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Campaigners advise fashion brands to support wage rise
20
Feb '13
Consumers and activists across Europe are mobilizing on the streets and on social media this week to ask major high street fashion brands to support a minimum wage increase for garment workers in Cambodia.

To bring the shocking reality of workers suffering from malnutrition and children left in poverty to the attention of major retailers, the Clean Clothes Campaign (CCC) will collect petition signatures outside popular stores. The petition will ask brands to support a higher minimum wage for workers in their Cambodian production facilities.

The actions lead up to negotiations due to take place next week, when Cambodian trade unions will negotiate with government and industry officials in an attempt to raise the minimum wage.

Due to rapidly escalating living costs for workers in the Cambodian garment industry, unions say the current minimum wage of $61 per month simply isn’t enough. Over 90% of Cambodia's garment workers are women, aged 18-35, many have children and families to provide for on very low wages, and many are now suffering from malnutrition and live in dire poverty.

The Cambodian Allied Workers' Democratic Union (C.CAWDU) is asking for the minimum wage to go up from $61 to $150 a month. The Clean Clothes Campaign have put their support behind this figure, pointing to evidence that shows that a 'living wage' is more than 4 times the current minimum.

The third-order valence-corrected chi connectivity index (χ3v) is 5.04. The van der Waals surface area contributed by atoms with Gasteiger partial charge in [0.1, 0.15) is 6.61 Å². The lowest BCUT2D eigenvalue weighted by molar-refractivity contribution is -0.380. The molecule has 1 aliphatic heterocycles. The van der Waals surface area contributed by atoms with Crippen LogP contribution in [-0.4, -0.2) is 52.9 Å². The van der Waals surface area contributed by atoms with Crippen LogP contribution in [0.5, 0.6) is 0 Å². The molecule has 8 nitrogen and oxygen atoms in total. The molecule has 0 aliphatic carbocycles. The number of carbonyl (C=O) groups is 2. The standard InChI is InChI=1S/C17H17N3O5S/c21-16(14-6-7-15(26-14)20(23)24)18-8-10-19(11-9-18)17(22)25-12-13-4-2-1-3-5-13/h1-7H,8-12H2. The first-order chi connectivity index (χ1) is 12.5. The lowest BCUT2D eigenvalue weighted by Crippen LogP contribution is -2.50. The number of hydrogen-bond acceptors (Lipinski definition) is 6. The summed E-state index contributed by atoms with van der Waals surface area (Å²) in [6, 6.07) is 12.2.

Athit Kong, Vice President of the Cambodian trade union C.CADWU said “The rising food and fuel costs have left many workers in need. C.CAWDU is calling for $150 minimum wage, which is achievable and very necessary.”

In the aftermath of a Swedish documentary focusing on H&M’s production in Cambodia, broadcast last autumn, H&M's representatives repeatedly acknowledged the fact that garment workers’ wages in Cambodia are too low and that there is a need to increase the minimum wage. H&M have also stated that workers should be able to live on what they earn and that the minimum wage should provide the basis for a decent livelihood.

“Major fashion brands, who often say that a minimum wage increase is the only fair way for wages to go up, must take this opportunity to act,” said Jeroen Merk from the International Clean Clothes Campaign. “We're calling on brands such as H&M to 'put their money where their mouth is' and publicly support a significant wage increase that could curb poverty for Cambodian workers.”

Gap, Zara and Levi’s also source significant number products from factories in Cambodia and Clean Clothes Campaign are all asking these brands to add their support to the negotiations.

The Clean Clothes Campaign, as part of its 'No More Excuses' living wage initiative, will continue to ask H&M to make long-term efforts to work for a genuine living wage in its supply chain, by adopting a concrete action plan with timelines, benchmarks and a follow up procedure.

Clean Clothes Campaign

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